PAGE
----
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Do you really want to stay on a farm in Tuscany, or would you rather stay at a country home a little closer to the sights? (GIAMPIERO SPOSITO/REUTERS)
Do you really want to stay on a farm in Tuscany, or would you rather stay at a country home a little closer to the sights? (GIAMPIERO SPOSITO/REUTERS)

We'd like to find a farm stay in Tuscany. Any suggestions? Add to ...

The Question: We’re trying to find an agriturismo than can accommodate about seven people and is a perfect home base for day trips. We’d like Tuscany, but are open to other ideas. Suggestions?

The answer

Sometimes it’s a tough life spending my day job dreaming about other people’s vacations. Carina Ayriss, owner of Vancouver-based ClassicVacationRental.com, does it for a living, driving the back roads of Tuscany and through the streets of Rome and Paris in search of self-catering accommodation.

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In her 12 years on the ground, the former international-banker-turned-tourism-entrepreneur has seen apartments, villas, converted gatehouses and farmhouses. And she has watched Italian agriturismos – which earn the government stamp by offering tourist accommodation while continuing to grow hazelnuts or make olive oil – change in many locales from rustic spots to high-end living quarters.

“The range is large. As is the quality,” Ayriss says.

Also, just because you’re on a farm doesn’t mean you have to be in the middle of nowhere.

“Some are located in very rural settings and take some time to get to the main sightseeing places. Others are conveniently located.”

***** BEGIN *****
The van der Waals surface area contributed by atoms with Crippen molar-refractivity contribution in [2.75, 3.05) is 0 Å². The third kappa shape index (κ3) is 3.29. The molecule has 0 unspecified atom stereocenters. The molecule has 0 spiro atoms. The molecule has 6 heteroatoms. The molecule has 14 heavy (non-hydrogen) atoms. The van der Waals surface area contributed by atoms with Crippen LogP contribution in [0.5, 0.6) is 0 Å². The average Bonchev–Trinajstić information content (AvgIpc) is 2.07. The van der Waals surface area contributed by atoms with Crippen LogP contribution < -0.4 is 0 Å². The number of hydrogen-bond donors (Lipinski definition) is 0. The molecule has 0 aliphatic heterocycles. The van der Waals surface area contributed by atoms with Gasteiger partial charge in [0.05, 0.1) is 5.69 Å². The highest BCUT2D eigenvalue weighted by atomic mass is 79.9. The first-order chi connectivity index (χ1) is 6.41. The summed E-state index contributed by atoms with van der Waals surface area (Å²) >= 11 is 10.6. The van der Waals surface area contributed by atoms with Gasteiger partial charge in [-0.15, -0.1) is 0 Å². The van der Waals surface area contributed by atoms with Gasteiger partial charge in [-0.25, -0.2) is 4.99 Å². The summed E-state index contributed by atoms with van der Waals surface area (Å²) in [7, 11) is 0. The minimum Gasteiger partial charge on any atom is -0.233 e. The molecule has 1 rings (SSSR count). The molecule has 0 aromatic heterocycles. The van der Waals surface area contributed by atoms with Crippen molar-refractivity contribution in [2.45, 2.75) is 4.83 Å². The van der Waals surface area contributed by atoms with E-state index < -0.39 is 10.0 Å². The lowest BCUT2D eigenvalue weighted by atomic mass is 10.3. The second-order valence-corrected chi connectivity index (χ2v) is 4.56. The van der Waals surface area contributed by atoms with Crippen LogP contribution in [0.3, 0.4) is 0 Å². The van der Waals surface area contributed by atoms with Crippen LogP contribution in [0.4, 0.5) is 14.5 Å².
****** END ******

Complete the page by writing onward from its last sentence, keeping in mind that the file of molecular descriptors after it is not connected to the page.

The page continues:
Travellers love the idea of the agriturismo, but in the end, they may want a country property that is closer to the famed cathedrals and masterpieces than just chickens and pigs, she notes. People have a dream of Italy “and that dream takes different shapes.”

These Tuscan estates – why not stick to this large region that offers so much – may hit the mark (choose “Tuscany” on Classicvacationrental.com and then look through the page listings):

* La Picconaia: This restored agriturismo, with a farmhouse dating to the 16th century, is located on a sprawling Chianti wine estate. It offers a variety of apartments and homes, suitable for parties from two to 20. Here, you can sample wine and olive oil and cross the vineyards on foot to reach the town of Greve, with its restaurants, shops and Saturday market.

* Borgo di Marcello: Located near the walled town of Lucca, this property is part of an olive oil estate. The grounds include apartments, as well as several restored villas (one dining room features the contessa’s collection of Hermès and Ferragamo scarves in frames).

* Podere Vittorio Tobi-Sotto: This agriturismo near Cortona, the town Frances Mayes made famous, features two larger houses that have been restored into individual apartments. Outside, there’s a wood-burning oven and views of wheat, sunflower and alfalfa fields. The property is three kilometres from Cortona, 60 kilometres from Siena and 110 kilometres from Florence.



Send your travel questions to concierge@globeandmail.com.



Follow Karan Smith on Twitter: @karan_smith. Special to The Globe and Mail

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